Posts Tagged ‘Israel’

Practicum 1: Introduction

December 9, 2011

To get a government license as a librarian in Israel, one must do 160 hours of practicum. Of that, 40 hours are field trips to see different kinds of libraries, with groups discussions afterwards. (We’ve visited large public library systems, the National Library, a prison library, etc.) The other 120 hours are done in a host library, getting a taste and overview of an entire system.

After looking at my resume, my GPA, and my talents, the lecturers in charge of placements decided that my best chance of employment would be in a academic library. They were probably right — I’ve interviewed at public libraries and was told that it would be a waste for me to work in reader services because I could “do so much more”.  (They don’t offer me a job doing what they think I can do, or even bother telling me what they see me as, but…) A library that would like to hire me if they could get a budget for additional staff tells me they know it’s only temporary, until I move onto something “better.”

I’ll be doing my 120 in two different libraries, a 70/50 split, because there are things the primary library will not allow student librarians to do, such acquisitions and cataloging. The first 70 hours will be at the library at the college where I am studying LIS, Beit Berl. The other 50 hours will be done at the Ariel University Center of Samaria.

In Beit Berl I will be doing my practicum hours following the progress of a book through the library — acquisitions, cataloging/classification, reader services and reference, and then the special offices like inter-library loans.

#cpd23 Thing 16: Us and our big mouths

September 18, 2011

Israel doesn’t have a strong history of advocacy for libraries.

In the first place, modern Israel’s history is too short for a long history of anything. And second, given our two library traditions: library as study hall (as in Bergmann’s National Library) and library as social educator (communist/labor party “workers’ libraries”) there hasn’t been a visible need for advocacy during most of Israel’s history.

Lately that has been changing. Whereas once library budgets were not only sacred in terms of funding, they were sacred in terms of use — no local authority would dare dream of diverting library funds for use in other agencies. Now that’s become such an issue that library budgets have been separated from local council budgets in many places, and yet the plunder continues: I’ve heard of libraries being told to buy computers which were then “donated” by the library to other local agencies and of libraries funding and planning activities which were to take place in the spaces of other agencies, with the host agency getting all the credit.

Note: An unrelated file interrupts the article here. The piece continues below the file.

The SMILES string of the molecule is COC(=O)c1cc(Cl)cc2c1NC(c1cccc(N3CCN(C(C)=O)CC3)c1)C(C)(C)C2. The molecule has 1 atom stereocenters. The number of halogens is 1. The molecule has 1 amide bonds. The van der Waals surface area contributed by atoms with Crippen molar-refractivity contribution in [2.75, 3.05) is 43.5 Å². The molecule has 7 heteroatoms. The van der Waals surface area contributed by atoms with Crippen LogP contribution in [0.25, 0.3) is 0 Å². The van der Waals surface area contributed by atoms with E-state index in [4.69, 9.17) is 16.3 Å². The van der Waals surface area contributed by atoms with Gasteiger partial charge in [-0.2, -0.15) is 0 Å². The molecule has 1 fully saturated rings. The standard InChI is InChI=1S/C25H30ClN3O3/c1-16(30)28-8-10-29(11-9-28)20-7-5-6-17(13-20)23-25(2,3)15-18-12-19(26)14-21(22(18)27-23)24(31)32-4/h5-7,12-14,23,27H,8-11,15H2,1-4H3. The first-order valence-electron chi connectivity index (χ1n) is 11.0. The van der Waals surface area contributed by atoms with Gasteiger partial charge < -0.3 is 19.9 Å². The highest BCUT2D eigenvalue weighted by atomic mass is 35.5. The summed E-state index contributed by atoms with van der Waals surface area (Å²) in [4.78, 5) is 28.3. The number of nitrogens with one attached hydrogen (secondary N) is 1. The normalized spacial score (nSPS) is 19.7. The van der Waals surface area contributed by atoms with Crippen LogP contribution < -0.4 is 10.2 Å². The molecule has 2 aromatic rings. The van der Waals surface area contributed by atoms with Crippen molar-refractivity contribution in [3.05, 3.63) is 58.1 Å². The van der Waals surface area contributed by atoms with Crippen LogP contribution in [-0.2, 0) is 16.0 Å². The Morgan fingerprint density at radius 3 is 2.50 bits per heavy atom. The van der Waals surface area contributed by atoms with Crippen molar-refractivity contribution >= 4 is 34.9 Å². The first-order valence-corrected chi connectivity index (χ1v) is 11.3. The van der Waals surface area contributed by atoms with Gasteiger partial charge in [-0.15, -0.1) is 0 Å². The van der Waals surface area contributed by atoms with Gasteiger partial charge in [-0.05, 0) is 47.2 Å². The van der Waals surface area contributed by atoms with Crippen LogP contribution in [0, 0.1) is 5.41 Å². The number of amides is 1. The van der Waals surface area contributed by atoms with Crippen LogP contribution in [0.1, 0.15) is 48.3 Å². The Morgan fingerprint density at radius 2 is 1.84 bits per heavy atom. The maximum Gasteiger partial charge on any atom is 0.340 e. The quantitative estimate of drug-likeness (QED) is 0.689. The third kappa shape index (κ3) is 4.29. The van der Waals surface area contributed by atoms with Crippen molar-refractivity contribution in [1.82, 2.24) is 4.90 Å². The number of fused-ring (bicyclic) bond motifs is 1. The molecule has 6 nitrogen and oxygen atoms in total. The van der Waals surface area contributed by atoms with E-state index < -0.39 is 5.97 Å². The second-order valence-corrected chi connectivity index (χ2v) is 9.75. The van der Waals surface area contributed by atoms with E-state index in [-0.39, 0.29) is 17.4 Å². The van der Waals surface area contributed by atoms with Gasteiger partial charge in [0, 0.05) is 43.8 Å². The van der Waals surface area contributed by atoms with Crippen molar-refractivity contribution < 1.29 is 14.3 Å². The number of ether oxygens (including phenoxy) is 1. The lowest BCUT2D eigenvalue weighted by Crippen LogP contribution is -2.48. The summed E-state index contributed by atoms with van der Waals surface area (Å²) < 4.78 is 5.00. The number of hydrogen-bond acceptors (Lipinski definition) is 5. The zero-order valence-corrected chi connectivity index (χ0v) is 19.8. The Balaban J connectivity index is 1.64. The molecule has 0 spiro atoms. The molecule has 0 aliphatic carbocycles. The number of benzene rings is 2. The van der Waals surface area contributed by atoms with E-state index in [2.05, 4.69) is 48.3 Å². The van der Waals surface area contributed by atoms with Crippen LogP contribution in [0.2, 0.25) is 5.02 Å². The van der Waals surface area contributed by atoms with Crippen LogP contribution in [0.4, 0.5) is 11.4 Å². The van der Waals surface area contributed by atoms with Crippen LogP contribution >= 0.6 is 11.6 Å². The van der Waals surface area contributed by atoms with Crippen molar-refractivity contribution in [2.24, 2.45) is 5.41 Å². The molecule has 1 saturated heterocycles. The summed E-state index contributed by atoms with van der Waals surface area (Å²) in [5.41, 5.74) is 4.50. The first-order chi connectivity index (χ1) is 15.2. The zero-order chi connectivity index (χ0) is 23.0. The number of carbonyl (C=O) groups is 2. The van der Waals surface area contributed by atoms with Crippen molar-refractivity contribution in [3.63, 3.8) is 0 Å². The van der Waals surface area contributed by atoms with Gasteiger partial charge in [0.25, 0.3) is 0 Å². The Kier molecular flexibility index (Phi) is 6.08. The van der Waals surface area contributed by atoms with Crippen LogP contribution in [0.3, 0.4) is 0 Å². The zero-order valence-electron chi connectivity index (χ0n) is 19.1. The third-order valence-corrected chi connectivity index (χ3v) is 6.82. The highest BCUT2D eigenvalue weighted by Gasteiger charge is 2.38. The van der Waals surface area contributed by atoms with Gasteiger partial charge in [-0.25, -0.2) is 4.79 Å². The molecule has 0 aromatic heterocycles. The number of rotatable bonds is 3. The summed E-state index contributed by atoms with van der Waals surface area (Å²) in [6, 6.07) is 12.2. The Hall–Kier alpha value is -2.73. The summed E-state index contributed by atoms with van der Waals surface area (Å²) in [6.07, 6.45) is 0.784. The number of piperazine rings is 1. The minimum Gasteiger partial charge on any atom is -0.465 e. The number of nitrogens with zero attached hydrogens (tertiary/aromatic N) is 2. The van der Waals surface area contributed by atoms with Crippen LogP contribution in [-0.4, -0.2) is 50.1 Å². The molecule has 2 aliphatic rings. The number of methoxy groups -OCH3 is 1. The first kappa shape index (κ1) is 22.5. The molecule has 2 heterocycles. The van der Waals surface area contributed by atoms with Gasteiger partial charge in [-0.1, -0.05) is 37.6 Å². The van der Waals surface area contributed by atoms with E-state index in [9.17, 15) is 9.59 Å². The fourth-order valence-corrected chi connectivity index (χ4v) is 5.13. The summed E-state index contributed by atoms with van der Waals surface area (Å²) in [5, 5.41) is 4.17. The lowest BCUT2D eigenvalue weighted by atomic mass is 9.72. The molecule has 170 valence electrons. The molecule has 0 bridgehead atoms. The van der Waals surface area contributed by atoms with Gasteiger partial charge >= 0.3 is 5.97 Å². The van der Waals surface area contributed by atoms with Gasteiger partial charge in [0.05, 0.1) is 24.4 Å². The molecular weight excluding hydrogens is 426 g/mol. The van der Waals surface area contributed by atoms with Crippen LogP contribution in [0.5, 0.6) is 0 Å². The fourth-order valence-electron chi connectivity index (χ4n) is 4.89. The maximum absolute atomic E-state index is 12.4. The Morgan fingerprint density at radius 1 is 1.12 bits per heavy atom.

But it’s hard to get the Israeli public — so passionate about so much else — worked up about their libraries. It’s just the place they get free books, you know? When your rent is half your monthly salary, experts are predicting the world will end on Thursday, etc. how important is your local free book warehouse?

The Center for Libraries is trying to change the perception of libraries, but IMO too little, too late. This year they seem to be all about Facebook. Really? Isn’t that a little 2009? Frankly, the most passionate teens and 20 somethings I know are leaving Facebook in droves out of boredom. It’s a problem I’ve noticed a lot in Israel, and in my LIS program, too — they teach the program/site and not the skill. GoogleSites instead of HTML, Facebook instead of finding and engaging the readers.

I think the first step, particularly for small town libraries, is for the librarian to be more visible, not just inside the library, but outside. I spend a lot of time talking to people in the town whose library I volunteer in, and they, intelligent, well-read, Facebook-friendly people all, have no clue about half of the libraries services. If I were in the library during public hours more often I would tell people to come meet me at the library, as long as they didn’t mind chatting while I worked. The main advocacy problem that I’ve seen locally is getting people in the library’s doors.

To take an example which illustrates the problem Israeli libraries face: I’m an LIS student. A voracious reader. I work in information and volunteer in a library. And yet I have not borrowed a book from a library in about 10 years. If I want to read something I either buy it for myself or borrow it from a friend. I advocate for the library in which I volunteer, but wouldn’t bother myself, except for in principle, to do anything to save the library in my own town.. Why? As far as I know, it has nothing for me. It’s never done anything to draw me inside its doors. The only programs I ever see advertised are for pre-readers, of which I have none in my family. The library books I’ve seen at other people’s houses are not the genres which interest me. Why would I swerve from the path between the grocer and my house to check out the opening hours?